The Long Jing green tea garden in Yang Mei Ling village close to Hangzhou was the very first tea origin place had visited in my life. Therefore it felt very special to me, when I was taking this tour.
How did I find about about that Long Jing tea plantation?
There was a little bit of research necessary to find a guide and the right tour program, that would give me a good introduction to this very famous tea cultivation region and to also give me some first hand insights on the people that actually work on these plantations. Luckily my online research helped me to discover Shanghaiandbeyond.com. Its a website that focusses on guided tours for tourists through Shanghai and surroundings. I read a customer review about the tea tours they do and after that it felt as just the right thing to book, so I made my reservation.
Tracy, an American, who migrated to China 7 years ago, is the founder of „Shanghai and beyond“. Right on the day we met, I felt a connection to her and that was simply because I could see in her the same tea passion, that drives me too. And when people with the same passion meet, then sort of a little creative explosion starts happening (at least for me). Then so many questions suddenly come up within me, so many tea things I want to talk about, bam bam bam. Always have to tame myself a bit in these moments to stay calm :-)
Getting to the tea village
The tea plantation was located close to Hangzhou, about 90 minutes away by train from Shanghai. Hangzhou is a fair bit smaller than Shanghai, but still counts several million people its inhabitants. Twice as many people as in Berlin live in this city – remarkable. In the morning I met with Tracy and around 10 more people at the central train station in Shanghai. We were handed our tickets and soon went on the train. Time passed by quickly, I had many questions I had to ask Tracy. Once we arrived in Hangzhou, we took a bus and drove probably for another 30 minutes to the outskirts of Hangzhou, where we would find the YanMeiLing tea plantation.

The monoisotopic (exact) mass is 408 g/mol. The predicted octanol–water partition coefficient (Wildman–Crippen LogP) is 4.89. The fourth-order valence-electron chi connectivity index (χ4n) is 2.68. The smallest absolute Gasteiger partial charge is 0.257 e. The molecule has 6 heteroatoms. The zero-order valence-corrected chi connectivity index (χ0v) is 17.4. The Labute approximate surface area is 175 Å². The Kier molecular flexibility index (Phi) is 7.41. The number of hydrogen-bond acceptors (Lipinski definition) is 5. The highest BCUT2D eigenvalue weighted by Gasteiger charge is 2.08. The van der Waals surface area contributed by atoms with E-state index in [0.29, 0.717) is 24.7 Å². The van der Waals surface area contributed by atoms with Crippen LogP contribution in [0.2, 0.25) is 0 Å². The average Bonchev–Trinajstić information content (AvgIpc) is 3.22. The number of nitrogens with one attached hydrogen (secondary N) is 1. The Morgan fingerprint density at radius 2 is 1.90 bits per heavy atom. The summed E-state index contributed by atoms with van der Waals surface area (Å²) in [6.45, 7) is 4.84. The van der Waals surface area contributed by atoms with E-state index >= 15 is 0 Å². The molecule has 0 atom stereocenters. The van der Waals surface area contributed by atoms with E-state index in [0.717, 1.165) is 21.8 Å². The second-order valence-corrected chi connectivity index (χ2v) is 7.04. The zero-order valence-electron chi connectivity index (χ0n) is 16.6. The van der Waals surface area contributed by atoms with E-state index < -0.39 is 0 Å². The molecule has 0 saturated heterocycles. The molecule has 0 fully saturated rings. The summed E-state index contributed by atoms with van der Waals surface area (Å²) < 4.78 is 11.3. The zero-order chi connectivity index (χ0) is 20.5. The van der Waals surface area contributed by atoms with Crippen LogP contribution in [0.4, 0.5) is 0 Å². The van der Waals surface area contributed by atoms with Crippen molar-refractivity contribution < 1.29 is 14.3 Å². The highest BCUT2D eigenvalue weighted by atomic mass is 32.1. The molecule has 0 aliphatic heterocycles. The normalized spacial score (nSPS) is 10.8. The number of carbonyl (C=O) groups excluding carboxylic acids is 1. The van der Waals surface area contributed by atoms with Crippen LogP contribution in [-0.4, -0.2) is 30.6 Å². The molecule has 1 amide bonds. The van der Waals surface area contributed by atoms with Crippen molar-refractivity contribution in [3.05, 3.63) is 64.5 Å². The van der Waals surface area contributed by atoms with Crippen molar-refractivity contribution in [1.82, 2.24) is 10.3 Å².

This whole area around Hangzhou is very very famous in China for the tea that it produces. It is known for one specific kind of tea, which is called “LongJing Cha” in Mandarin, “Dragonwell Tea” in English and “Drachenbrunnen Tee” in German. This type of tea is considered a Green Tea and is without question the most famous and most liked green tea in China. Prices for good quality LongJing are always high. Tea from this region regularly wins national tea contest because of its wonderful nutty, still floral flavor. The tea leaves look absolutely mangnificent and are characterized by its flat needle like shape. Chinese emperors loved this tea also because of the Jade-like, silvery color of the leaves, which makes them look very precious and desirable.
The tea legend of Long Jing tea
The name LongJing is very specific as you can see, when you read the English translation Dragonwell. And just like with a lot of names for teas in China, it goes back to a legend. In this legend a village, most likely in the Hangzhou area, was suffering from a heavy draught. People were very desperate and did not know what to do, as all their plants were dying. Rumors were spreading, that in one of the many wells around, there would be living a dragon. People saw it as their last chance to ask the dragon to please let it rain again. And it was a good dragon. Shortly after, the draught was washed away by heavy rain falls. People were happy again and the tea plants were growing and produced fresh new shoots. As a sign of gratefulness, the people named their tea “Dragonwell Tea”.